Federal prosecutors are trying to piece together the complex web of influences that transformed a young man with no confirmed militant training or links, apparently acting alone with only the assistance of his younger brother, into a brutal bomber prepared to kill and maim in pursuit of a cause that remained largely unarticulated.
Tamerlan Tsarnaev has become the focal point of a global FBI investigation into whether any organised group or wider conspiracy lay behind last week’s Boston Marathon bombings. The 26-year-old, who has been identified through fingerprinting as the man killed in the shootout with police in the Watertown suburb of Boston, is widely assumed to have been the mastermind of the marathon outrage, with his younger brother Dzhokhar Tsarnaev allegedly playing the role of junior partner.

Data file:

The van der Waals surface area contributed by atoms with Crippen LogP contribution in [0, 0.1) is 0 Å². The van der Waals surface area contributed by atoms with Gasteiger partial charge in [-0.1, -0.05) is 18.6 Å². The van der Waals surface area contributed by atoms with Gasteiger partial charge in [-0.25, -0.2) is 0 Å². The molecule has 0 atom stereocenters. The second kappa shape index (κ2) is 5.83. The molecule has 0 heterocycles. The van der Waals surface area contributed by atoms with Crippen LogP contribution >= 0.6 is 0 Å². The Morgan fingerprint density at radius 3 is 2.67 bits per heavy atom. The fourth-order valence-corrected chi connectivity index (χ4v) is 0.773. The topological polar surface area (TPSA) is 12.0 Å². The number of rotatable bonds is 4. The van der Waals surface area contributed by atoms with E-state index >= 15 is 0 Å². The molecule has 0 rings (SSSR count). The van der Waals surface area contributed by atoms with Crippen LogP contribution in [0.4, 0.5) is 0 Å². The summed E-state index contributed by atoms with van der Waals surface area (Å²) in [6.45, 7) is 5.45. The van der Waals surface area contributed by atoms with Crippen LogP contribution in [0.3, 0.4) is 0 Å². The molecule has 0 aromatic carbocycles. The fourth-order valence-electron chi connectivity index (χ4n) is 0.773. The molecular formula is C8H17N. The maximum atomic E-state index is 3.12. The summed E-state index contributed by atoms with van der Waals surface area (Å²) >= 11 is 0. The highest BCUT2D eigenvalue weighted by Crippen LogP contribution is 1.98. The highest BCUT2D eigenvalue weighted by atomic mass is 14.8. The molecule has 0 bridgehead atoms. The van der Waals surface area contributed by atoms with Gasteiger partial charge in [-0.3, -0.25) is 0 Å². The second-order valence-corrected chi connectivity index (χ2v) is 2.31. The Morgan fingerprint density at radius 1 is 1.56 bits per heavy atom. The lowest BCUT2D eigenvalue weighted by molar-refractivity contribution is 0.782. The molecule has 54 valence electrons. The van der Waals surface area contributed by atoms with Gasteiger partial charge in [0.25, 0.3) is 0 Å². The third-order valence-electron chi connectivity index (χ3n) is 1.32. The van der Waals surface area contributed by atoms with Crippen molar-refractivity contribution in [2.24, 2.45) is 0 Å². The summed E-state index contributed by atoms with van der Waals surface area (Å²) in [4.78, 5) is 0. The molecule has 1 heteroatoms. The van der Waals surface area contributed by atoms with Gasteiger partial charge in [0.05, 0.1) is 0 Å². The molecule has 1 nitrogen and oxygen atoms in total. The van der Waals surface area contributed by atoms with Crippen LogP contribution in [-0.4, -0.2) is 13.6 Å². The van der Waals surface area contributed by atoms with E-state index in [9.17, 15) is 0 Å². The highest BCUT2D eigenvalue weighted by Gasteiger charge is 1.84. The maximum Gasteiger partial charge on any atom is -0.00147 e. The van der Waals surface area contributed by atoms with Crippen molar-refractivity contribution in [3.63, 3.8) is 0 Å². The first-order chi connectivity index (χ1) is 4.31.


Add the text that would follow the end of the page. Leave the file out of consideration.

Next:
Yet so far the hunt for clues as to the motivation of the Tsarnaev brothers has failed to throw up concrete evidence that they were inspired to militancy by any particular extremist cleric or politician. Nor is there any known link to any nationalist or Islamist group in the Caucasus region that they regarded as their homeland, a link which would suggest they were recruited as foot soldiers and given operational instructions to strike the Boston Marathon.
In the absence of any firm connections to inspirational leaders or terrorist groups, federal investigators and counter-terrorism experts are increasingly of the view that the brothers were acting alone. The surmise is that the elder Tsarnaev largely provided his own motivation and training through the internet.